Process Monitor (or ProcMon to those in the know) is one of the most useful troubleshooting tools you’ll ever come across. Mastery of it will put you head and shoulders above your colleagues. It was developed by those clever people at Sysinternals and you can download it from here.
ProcMon records all registry, file, thread and network activity on the Windows device it’s running on, allowing you to see what’s really happening under the hood. As you can imagine, this makes it incredibly powerful as a troubleshooting tool.
There is a problem though…………Windows is a pretty noisy beast. I’ve had ProcMon running as I’ve typed this, and in the 5 minutes or so it’s taken to write, ProcMon has logged 1,116,637 events. If you’re troubleshooting, any one of those events could be the cause. Quite frankly finding a needle in a haystack can be doddle compared to finding an error in ProcMon.
It took me a year of using ProcMon before I solved any problems with it. I’m not going to go through what all the buttons do, I’m sure you can work that out for yourselves, but here is a list of all the things I wish I’d know when I started using it for troubleshooting….
ProcMon produces a lot of data. If you can reduce the amount of time you are capturing for then you’ll make your life easier. Ideally you just want to capture and analyse the couple of seconds before the fault occurs. This is only possible if you can reproduce the fault. If you have to leave ProcMon running to wait for a fault to reoccur then you need to have a way of recording, down to the second, when it happened. If you can’t locate the fault time then it will be almost impossible to make use out of the trace.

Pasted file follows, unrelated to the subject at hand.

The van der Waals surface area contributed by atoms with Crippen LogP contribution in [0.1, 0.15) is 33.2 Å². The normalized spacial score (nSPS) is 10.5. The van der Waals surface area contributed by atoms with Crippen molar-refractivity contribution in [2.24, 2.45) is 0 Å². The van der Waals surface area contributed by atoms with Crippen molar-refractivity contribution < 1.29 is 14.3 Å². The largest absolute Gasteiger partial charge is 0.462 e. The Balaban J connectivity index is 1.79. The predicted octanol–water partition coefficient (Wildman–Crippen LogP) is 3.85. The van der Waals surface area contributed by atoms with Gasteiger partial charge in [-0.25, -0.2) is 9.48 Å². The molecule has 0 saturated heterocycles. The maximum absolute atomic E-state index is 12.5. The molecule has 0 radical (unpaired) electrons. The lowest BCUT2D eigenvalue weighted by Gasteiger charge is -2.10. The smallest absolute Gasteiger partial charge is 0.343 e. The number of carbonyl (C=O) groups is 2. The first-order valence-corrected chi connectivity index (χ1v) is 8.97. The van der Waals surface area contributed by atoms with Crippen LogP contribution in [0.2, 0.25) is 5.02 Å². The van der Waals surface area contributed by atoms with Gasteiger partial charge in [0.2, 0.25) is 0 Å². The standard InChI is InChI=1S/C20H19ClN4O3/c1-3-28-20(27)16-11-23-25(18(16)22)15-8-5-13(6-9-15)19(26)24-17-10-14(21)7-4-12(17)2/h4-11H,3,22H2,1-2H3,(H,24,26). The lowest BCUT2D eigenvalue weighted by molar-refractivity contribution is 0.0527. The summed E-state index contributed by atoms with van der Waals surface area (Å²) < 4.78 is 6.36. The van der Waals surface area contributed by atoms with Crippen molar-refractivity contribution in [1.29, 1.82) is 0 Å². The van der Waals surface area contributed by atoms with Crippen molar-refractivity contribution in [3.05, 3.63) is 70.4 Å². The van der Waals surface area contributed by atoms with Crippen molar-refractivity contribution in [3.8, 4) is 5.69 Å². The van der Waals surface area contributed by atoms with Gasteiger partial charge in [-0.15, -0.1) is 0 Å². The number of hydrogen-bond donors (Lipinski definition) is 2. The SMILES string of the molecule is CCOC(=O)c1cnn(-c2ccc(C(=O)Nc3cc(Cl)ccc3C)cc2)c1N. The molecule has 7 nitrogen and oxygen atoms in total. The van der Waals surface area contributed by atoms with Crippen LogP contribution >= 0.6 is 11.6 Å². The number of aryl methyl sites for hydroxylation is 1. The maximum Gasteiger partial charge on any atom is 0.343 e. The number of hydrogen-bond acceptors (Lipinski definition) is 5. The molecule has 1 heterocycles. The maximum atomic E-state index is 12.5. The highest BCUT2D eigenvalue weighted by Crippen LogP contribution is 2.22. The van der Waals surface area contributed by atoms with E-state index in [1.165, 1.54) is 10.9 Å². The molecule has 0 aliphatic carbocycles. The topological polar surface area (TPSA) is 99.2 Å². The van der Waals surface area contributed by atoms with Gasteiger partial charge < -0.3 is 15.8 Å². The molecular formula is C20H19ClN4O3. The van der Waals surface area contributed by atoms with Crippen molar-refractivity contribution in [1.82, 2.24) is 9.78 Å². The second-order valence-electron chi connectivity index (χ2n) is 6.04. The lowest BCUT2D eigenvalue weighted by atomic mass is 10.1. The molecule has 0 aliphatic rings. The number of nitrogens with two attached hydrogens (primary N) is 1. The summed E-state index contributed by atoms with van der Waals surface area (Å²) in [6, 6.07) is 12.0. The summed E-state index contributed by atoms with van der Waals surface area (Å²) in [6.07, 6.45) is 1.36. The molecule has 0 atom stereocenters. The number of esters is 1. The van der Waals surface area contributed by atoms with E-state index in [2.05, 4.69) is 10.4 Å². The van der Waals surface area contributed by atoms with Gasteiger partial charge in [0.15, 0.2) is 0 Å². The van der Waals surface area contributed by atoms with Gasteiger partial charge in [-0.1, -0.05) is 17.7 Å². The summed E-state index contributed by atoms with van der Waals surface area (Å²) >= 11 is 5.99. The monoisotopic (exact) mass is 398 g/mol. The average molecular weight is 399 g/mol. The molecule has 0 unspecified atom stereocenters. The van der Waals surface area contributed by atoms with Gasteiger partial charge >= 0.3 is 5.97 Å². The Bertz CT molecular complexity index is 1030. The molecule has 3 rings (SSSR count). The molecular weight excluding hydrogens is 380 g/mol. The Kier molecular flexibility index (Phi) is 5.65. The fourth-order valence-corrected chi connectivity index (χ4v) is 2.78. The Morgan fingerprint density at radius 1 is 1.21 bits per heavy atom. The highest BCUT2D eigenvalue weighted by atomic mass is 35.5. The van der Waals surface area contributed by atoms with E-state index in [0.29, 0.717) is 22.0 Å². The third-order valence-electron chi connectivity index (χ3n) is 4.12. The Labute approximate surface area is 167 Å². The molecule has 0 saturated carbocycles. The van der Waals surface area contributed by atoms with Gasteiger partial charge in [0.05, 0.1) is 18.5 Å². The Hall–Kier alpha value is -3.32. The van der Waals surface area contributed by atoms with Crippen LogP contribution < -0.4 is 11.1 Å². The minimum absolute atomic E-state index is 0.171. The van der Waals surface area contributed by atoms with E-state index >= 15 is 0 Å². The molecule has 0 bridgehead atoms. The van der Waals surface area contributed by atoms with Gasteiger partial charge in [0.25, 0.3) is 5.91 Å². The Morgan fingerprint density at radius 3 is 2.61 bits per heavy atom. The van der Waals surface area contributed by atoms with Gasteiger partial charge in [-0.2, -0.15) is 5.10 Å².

Although it’s the couple of seconds around the fault you want to concentrate on, it is also worth taking a trace of the application startup. A lot of settings will be loaded into memory at this point and they might be the root of your issue.
If I can, I’ll take a long trace from the application startup to the fault and a short trace that only includes the couple of seconds around the fault
Filter, Filter and then Filter again
One of the most powerful features of ProcMon is the filtering. It’s easy and intuitive and you need to take full advantage of it. My advice is to initially filter as hard as possible to reduce the number of lines you need to look at. You can always widen your search later if you don’t come up trumps.
90% of the time when an application goes wrong it will be an issue with one of the processes that application is directly running. As a first step I bring up the Process Tree under the Tools menu and select the subtree of the process I’m interested in. This will massively reduce the number of events you need to examine.
I also tend to filter out anything under the Classes root because they create a lot of noise and I’ve never encountered a problem caused by classes entries.
If you’ve looked at the main process and can’t see a fault you’ll have to start including other processes. The Svhost services are always a good next step.
Virus checkers tend to be very noisy, so I try to rule them out as a cause early on. If you can reproduce the fault, switch off the virus checker to see if you still have the problem. Although less technically satisfying, this is a much easier way to rule the virus checker in or out than using ProcMon. If you still get the error with it switched off, you can safely keep the virus checker filtered out of your ProcMon trace.
ProcMon logs multiple lines for simple tasks
To say ProcMon is verbose is putting it mildly. Even if you manage to capture just the couple of seconds around the fault, filter on the process your interested in and exclude all the classes references, you’re still likely to be left with hundreds or even thousands of lines.